The GSMA SRS pilot was carried out on behalf of the GSMA by Cloudmark, Inc., who is now a formal partner providing the service on behalf of the GSMA. The short code '7726', which spells "SPAM" on most phones, was used where local national numbering plans permit, in conjunction with an additional code '33700', a universally recognised simple code, to encourage consumers to report instances of SMS spam. With this reporting mechanism, consumers were able to direct alleged spam to a responsive feedback system, which acknowledged the report and informed service providers so that appropriate action can be taken. This action can include investigations, warnings and blocking of senders who have been repeatedly reported by end users as sending unsolicited or fraudulent messages.
GSMA Spam Reporting Service Results Presentation
The GSMA is holding seminars at Mobile World Congress 2011 in Barcelona on the Spam Reporting Service pilot results, where participants can see the data and hear the conclusions from the participants, understand the benefits of being part of the solution and meet the industry experts:
Hall 7, Seminar Theatre
For further information, please visit http://www.gsmworld.com/our-work/mobile_lifestyle/5840.htm or contact firstname.lastname@example.org
About the GSMA
The GSMA represents the interests of the worldwide mobile communications industry. Spanning 219 countries, the GSMA unites nearly 800 of the world's mobile operators, as well as more than 200 companies in the broader mobile ecosystem, including handset makers, software companies, equipment providers, Internet companies, and media and entertainment organisations. The GSMA is focused on innovating, incubating and creating new opportunities for its membership, all with the end goal of driving the growth of the mobile communications industry.
"The mobile community has an increasingly critical role to play in the fight against SMS Spam. Mobile spam reporting helps network operators detect attacks quickly, empowers our subscribers, and allows us to maintain the best mobile experience for our customers."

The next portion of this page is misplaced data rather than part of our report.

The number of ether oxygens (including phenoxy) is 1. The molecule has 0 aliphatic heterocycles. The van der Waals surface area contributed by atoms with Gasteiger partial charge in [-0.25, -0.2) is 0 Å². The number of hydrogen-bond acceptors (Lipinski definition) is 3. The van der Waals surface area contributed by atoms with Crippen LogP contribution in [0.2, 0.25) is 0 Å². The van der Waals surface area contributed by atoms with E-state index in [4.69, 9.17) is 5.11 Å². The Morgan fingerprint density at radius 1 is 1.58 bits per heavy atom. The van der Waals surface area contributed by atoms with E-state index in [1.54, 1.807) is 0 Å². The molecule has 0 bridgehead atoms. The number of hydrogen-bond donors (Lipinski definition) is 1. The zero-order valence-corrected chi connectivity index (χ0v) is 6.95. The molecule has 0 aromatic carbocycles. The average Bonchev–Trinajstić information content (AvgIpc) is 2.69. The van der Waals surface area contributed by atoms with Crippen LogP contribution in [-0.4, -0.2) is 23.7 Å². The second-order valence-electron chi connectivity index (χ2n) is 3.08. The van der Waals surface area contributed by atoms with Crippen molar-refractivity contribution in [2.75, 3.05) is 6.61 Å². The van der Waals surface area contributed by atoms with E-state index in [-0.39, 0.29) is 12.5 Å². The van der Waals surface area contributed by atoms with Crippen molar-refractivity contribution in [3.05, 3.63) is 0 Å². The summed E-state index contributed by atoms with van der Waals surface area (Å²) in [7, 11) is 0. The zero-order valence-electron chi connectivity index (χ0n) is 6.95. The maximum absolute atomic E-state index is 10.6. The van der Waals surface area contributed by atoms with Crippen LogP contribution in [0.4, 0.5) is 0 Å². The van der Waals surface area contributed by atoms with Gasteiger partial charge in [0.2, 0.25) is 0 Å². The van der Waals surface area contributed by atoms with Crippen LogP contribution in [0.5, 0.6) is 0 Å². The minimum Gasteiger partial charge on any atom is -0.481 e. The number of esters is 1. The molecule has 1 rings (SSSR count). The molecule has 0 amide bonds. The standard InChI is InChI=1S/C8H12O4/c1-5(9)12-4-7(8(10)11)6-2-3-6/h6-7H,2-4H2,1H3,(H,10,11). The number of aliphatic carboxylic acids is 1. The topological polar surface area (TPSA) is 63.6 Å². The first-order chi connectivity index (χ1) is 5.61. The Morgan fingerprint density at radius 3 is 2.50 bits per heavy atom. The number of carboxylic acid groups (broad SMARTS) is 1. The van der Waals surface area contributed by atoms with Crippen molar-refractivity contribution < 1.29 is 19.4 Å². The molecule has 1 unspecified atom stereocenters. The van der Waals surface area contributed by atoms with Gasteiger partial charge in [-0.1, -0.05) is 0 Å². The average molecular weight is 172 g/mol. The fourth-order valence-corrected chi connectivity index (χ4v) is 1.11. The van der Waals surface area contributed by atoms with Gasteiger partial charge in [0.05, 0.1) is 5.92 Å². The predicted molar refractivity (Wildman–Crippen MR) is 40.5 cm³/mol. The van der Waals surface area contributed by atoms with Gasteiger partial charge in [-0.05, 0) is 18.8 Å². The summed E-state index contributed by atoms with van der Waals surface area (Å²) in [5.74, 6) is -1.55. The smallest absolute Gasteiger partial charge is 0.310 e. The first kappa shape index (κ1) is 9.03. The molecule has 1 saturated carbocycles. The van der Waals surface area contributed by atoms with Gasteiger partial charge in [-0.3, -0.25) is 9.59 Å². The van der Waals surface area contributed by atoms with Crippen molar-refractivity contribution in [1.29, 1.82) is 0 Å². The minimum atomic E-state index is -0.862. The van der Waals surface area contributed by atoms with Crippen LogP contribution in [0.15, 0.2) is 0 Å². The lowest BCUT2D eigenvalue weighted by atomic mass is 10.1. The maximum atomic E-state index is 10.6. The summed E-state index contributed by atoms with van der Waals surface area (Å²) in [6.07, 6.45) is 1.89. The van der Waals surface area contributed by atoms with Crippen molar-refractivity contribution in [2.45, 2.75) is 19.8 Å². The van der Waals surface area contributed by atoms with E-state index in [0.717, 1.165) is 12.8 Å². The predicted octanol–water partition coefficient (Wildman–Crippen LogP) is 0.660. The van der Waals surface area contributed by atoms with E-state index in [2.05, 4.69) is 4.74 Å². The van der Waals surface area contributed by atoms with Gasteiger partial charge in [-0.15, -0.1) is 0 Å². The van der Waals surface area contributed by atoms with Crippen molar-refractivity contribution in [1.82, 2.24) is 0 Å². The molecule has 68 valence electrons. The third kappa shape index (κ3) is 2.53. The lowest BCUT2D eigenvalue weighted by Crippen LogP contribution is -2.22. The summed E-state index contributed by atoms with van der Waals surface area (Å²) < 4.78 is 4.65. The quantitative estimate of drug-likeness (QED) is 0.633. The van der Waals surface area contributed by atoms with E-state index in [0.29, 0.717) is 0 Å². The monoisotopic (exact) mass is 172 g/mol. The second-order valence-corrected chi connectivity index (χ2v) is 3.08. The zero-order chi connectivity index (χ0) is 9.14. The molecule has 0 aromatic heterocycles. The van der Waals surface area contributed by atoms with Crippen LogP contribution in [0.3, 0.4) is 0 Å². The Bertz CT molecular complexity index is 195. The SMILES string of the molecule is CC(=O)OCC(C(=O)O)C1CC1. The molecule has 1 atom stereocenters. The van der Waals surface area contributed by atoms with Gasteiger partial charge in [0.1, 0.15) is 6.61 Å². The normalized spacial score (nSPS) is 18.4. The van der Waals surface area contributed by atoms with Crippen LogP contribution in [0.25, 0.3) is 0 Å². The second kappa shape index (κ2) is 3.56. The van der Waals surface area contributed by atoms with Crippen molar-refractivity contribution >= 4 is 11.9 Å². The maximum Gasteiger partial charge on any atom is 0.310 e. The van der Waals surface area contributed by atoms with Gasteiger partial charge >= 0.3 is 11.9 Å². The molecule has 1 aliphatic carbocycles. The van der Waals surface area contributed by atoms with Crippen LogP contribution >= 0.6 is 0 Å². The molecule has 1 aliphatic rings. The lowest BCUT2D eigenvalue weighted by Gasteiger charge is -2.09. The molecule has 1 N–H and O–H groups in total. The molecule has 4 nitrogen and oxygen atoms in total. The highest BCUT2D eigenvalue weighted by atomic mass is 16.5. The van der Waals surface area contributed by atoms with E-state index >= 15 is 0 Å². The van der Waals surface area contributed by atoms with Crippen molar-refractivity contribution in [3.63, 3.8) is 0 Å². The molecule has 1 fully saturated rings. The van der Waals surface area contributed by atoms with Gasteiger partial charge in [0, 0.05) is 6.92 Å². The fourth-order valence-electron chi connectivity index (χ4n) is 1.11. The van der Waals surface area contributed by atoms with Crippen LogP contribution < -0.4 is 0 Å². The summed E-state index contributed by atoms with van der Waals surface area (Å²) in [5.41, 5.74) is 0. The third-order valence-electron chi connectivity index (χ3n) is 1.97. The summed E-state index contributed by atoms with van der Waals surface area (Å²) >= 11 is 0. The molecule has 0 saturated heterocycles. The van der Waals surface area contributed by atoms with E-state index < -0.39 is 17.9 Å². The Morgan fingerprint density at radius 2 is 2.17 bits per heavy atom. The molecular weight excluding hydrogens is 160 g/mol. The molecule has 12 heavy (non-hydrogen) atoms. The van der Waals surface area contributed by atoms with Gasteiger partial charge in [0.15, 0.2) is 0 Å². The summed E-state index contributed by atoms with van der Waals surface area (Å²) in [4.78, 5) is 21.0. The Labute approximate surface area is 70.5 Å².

Scott McElroy, Vice President, AT&T Labs
"Participation in the GSMA project has given KISA a good opportunity to be actively involved in the discussions for international cooperation, such as standards formation regarding the spam reporting method. The KISA will secure professional capabilities and aims to be a world leading organization in the area of spam response in the future."
Rhee Myung-soo, Vice President, KISA
"We are pleased with the pilot results of the GSMA Spam Reporting Service. The collaboration of operators in different regions around the world compliments the success of Korea's national mobile spam reporting service. We firmly believe that SMS messaging spam is a global issue and should be addressed collaboratively with mobile operators and mobile consumers working together in defense."
Juncheol Lee, Vice President, KT
"The GSMA SRS has provided valuable insight into the nature and method of attacks on the network. As attackers continue to use more sophisticated techniques and low volumes of messages to avoid detection, we can leverage the data and knowledge gained from the GSMA SRS to address the threats with the most effective and efficient security strategy."
Jean-Yves Poichotte, Group Information Security and Fraud Director, SFR